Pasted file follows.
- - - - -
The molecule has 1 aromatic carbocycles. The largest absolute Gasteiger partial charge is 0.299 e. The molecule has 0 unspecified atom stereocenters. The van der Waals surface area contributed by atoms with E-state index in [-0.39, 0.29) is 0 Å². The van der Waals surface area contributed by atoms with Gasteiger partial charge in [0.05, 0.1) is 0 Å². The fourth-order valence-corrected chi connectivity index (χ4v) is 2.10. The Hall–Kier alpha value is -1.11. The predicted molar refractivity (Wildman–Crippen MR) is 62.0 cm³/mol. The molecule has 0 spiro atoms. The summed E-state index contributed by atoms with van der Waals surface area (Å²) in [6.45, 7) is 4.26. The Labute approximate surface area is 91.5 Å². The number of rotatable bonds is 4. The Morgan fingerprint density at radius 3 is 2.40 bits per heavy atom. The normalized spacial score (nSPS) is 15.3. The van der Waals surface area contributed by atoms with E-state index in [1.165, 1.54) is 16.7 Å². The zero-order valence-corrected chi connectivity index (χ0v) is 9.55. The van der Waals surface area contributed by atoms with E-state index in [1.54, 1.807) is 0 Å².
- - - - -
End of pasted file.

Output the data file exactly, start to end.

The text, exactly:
The molecule has 1 aromatic carbocycles. The largest absolute Gasteiger partial charge is 0.299 e. The molecule has 0 unspecified atom stereocenters. The van der Waals surface area contributed by atoms with E-state index in [-0.39, 0.29) is 0 Å². The van der Waals surface area contributed by atoms with Gasteiger partial charge in [0.05, 0.1) is 0 Å². The fourth-order valence-corrected chi connectivity index (χ4v) is 2.10. The Hall–Kier alpha value is -1.11. The predicted molar refractivity (Wildman–Crippen MR) is 62.0 cm³/mol. The molecule has 0 spiro atoms. The summed E-state index contributed by atoms with van der Waals surface area (Å²) in [6.45, 7) is 4.26. The Labute approximate surface area is 91.5 Å². The number of rotatable bonds is 4. The Morgan fingerprint density at radius 3 is 2.40 bits per heavy atom. The normalized spacial score (nSPS) is 15.3. The van der Waals surface area contributed by atoms with E-state index in [1.165, 1.54) is 16.7 Å². The zero-order valence-corrected chi connectivity index (χ0v) is 9.55. The van der Waals surface area contributed by atoms with E-state index in [1.54, 1.807) is 0 Å².